The Conic Governance Model

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The Conic Governance Model
Conic governance can be broken into two separate categories: Omnipool liquidity allocations and Conic improvement proposals (CIP). The Conic team will always act in the best interest of the long term sustainability and efficiency of the protocol and therefore has established stricter parameters on the governing model for Omnipool liquidity allocations.

  • CNC holders can directly control liquidity on Curve through Omnipool liquidity allocations. These are subject to a bi-weekly vote that determines how liquidity is allocated (the allocation weight of each Curve pool).
  • The vote will take place every other Thursday on Snapshot.
  • To prevent malicious liquidity allocations, emergency multi-sig signers can always veto proposed allocations from the bi-weekly vote.

The framework for Conic Omnipool liquidity allocation is out of scope for this Discourse topic.

General proposals
We propose that general governance proposals shall follow a more optimistic model, of which is defined by the following parameters:

  • A 48 hour voting period for all proposals
  • A required balance of 10,000 vlCNC to make a proposal
  • The emergency multi-sig is able to veto any updates to the protocol
  • Quorum of 200,000 vlCNC for snapshot votes to pass

This model will assist in Conic governance reaching quorum while optimizing for community consensus and conscientious decision making. At this time, the framework for general proposals has yet to be finalized. If you have any thoughts on this proposed framework or suggestions for improvements, please share below. A finalized outline of the Conic governance model will be added to the Conic docs in the coming future.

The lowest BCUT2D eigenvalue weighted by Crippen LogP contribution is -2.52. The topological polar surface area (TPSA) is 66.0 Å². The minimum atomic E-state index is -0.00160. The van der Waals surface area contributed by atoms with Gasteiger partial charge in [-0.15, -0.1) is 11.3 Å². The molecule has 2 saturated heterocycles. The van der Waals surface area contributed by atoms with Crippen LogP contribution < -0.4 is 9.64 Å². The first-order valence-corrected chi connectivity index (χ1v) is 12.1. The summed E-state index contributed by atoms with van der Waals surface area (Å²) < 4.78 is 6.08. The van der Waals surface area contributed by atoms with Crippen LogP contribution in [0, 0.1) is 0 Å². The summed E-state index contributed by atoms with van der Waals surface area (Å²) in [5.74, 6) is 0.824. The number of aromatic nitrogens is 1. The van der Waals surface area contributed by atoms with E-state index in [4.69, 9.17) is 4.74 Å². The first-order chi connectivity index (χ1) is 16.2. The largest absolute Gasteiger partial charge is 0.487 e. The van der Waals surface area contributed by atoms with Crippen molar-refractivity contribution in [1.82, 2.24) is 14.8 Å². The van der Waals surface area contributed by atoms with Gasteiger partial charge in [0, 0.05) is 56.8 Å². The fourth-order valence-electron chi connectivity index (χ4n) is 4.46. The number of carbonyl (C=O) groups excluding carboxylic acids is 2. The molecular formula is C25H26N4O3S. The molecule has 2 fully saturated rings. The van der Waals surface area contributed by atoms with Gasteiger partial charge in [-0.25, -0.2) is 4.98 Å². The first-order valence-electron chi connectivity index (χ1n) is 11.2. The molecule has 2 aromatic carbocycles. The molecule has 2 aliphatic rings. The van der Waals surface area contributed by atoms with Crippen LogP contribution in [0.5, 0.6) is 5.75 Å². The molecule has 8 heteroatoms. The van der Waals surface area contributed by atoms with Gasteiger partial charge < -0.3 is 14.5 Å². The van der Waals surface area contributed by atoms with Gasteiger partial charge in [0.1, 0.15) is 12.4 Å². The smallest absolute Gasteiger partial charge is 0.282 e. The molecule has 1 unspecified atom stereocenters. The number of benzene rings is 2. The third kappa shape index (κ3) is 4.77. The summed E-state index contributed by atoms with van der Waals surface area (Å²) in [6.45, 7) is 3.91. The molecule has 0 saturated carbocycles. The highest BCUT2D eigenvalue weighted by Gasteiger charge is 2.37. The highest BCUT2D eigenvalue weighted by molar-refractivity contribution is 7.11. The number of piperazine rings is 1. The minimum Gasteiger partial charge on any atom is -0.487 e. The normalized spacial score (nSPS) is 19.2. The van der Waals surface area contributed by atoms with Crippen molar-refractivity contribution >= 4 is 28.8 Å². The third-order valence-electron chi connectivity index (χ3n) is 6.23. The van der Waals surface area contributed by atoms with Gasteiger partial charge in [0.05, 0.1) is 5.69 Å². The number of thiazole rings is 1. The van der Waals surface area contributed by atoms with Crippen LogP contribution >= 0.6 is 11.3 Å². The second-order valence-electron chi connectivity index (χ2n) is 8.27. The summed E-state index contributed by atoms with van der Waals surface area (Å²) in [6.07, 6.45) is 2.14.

I’m a fan of the above model: the emergency multi-sig veto is sensible and the requirements for making proposals seem very fair (in my opinion).

Great work!


Great model. Excited to see the future of Conic.


Couple of questions

  1. How does the 5% veto threshold work?
  2. Is there a deadline to lock vICNC in order to vote on a proposal?
  3. Curious to hear how the figure of 200,000 vICNC for quorum was derived as well.
  4. For the veto by emergency multi-sig, what constitutes “updates to the protocol”?

On point (4) I believe this is to prevent any malicious changes to the protocol.

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(2) I don’t think any deadline should be needed. If using a tool like Snapshot, it would just be based on the current vlCNC balance of the voting user.

The emergency multi-sig will essentially be able to veto any parameter updates. For example, the DAO could introduce a fee to be charged on CVX and CRV rewards. Another example would be the whitelisting of Curve pools to be eligible to be part of an Omnipool. All these “updates” could get vetoed.

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The 5% veto threshold has been removed. It really shouldn’t have been included and would have added redundancy to Conic governance. All vetoing will be done through the emergency multi-sig.

If you have a different suggestion for quorum, please share.

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IMO, a fixed number like 200,000 seems too rigid and would require frequent tuning, especially if the amount of vICNC goes up over time. What about setting quorum as a percentage of the total vICNC at the start time of the snapshot?

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I think the scope of the veto multi-sig is quite wide and can potentially be controversial. For example, vICNC holders votes in favour whitelisting a UST pool, while the multi-sig takes the opinion that it should not do so in the interests of user safety. Giving the multi-sig such a wide mandate may therefore potentially cast a shadow over the value of vICNC in governance.